I am setting up a business that I hope will be acquired by a major player within the next 18 months. How should I structure the business so that it makes it as easy/attractive as possible for a buyer?
The simpler the structure and the more organised your documentation is, the easier and more attractive it will be for the buyer, all other things being equal.
Most sophisticated buyers or investors see many deals regularly. If your business structure is unnecessarily complicated, or is missing or has inconsistent documentation, the buyer or investor may simply put yours in the “too hard” basket for later (or worse still – never).
From my experience, common problems tend to revolve around the following:
- The appropriate entity.
- Intellectual property ownership.
- Corporate records.
One of the simplest structures is to operate the business through a company. Companies are easily understood and the buyer has a choice of buying the shares in the company or the business.
It is also useful if external funding/capital is required during the business’s life as equity capital can be raised by issuing shares and the company can be partly owned by others such as staff or other founders.
Another structure that is sometimes used is a trust, which some may find useful from a tax perspective.
However, it is usually more difficult to sell a trust or to raise equity capital in a trust. I have seen many investors/buyers turned off by the prospect of having to invest/buy into a trust structure.
Therefore, many start-ups have opted to operate through a company, but ultimately this is probably an area where you should seek professional advice to ensure it is most appropriate for you.
Make sure the ownership of IP is crystal clear and in the correct entity. Common traps are the IP being held by various individuals who have worked in the business rather than the operating entity, or everyone assuming that the entity owned the IP when it did not.
If not clear, these are matters that will make it less attractive for a buyer as you will have to find out who owned the IP and then arrange for the IP to be assigned to the correct entity, at the same time as trying to negotiate a sale with the buyer.
The matter becomes even more complicated if the person who actually owns the IP is no longer involved in the business and is either difficult to locate or reluctant to assign the IP.
Therefore, there should be clear and properly drafted employment or contractor agreements with IP clauses from day one with everyone involved in creating IP, so that it is clear contractually who owns the IP.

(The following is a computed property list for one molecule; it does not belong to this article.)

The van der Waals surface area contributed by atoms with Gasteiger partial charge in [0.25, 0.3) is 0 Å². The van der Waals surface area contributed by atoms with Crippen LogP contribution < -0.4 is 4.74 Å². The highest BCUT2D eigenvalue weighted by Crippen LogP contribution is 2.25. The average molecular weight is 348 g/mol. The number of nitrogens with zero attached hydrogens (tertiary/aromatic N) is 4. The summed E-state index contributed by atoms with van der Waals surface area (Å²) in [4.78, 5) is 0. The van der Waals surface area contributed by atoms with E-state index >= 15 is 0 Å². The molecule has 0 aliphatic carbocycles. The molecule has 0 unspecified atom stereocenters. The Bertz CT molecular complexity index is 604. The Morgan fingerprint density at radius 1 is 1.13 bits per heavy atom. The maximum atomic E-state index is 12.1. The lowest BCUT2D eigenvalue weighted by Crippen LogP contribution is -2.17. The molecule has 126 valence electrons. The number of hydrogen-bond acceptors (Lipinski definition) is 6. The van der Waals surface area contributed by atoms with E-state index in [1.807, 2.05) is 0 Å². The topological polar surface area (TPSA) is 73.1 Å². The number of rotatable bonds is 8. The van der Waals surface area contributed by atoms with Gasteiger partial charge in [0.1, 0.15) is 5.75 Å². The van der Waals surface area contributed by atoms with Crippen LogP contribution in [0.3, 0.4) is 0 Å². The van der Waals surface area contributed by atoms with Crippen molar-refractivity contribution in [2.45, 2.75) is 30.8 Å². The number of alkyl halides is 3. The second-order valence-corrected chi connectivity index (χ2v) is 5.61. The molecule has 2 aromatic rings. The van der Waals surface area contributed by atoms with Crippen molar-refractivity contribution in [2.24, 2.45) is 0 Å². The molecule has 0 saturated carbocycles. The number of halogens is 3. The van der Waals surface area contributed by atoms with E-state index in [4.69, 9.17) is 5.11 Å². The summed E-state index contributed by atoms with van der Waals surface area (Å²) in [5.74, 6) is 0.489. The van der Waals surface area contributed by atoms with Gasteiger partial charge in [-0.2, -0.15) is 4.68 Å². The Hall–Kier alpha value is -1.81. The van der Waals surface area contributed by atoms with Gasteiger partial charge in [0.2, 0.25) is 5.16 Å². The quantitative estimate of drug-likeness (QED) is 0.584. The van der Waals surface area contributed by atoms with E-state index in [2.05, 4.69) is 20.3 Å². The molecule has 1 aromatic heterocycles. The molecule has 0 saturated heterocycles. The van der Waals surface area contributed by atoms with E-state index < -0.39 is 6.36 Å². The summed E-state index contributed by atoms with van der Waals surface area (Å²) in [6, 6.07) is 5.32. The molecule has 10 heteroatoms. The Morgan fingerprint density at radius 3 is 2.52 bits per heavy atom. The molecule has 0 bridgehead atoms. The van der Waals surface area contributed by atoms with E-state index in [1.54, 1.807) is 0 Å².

These agreements can then form part of the due diligence file that the buyer inspects to satisfy itself that the IP ownership is appropriate.
The more organised the documentation evidencing IP is, the more comfortable the buyer/investor will be in relation to IP.
If you have decided to structure as a company, make sure that the shares in the company have been properly issued in accordance with the Corporations Act and the constitution.
Common traps are improperly issued shares, which in a worst case scenario could mean that dividends paid on those shares are illegal, which then causes all sorts of problems for you and your buyer/investor.
Therefore, all share issues should be properly documented and professional advice sought to ensure the company is properly “owned” by its shareholders.
Similar considerations apply to share transfers and even director/officer appointments.
For example, if the directors have not been properly appointed or acted outside their authorities, there could be an argument that their actions are invalid, which could again cause all sorts of problems for the sale process.
Although having the appropriate entity is important for a buyer, it is equally important that the documentation for that entity is correct and has been well maintained and organised.
If you are expecting to own the company with a number of other founders or shareholders, you should clearly document the shareholders’ respective contributions, equity holdings, compensation and other matters governing the relationship in a shareholders agreement.
I have written about these matters in the past and it is important that these matters are dealt with in the beginning, especially if you are aiming for an exit via trade sale in a relatively short time.
By having the relationship clearly documented in the beginning, you essentially have all the shareholders agreeing to act in a certain way with respect to the sale process and the exit.
This ensures all shareholders are aligned from the beginning and towards the same goals.
This also avoids the difficulties in having to negotiate separately with each of your fellow shareholders at the same time as negotiating a sale with a buyer.
In summary, the key things to remember are:
- Get advice to get it right from the beginning.
- Prepare, keep and maintain proper documentation and records.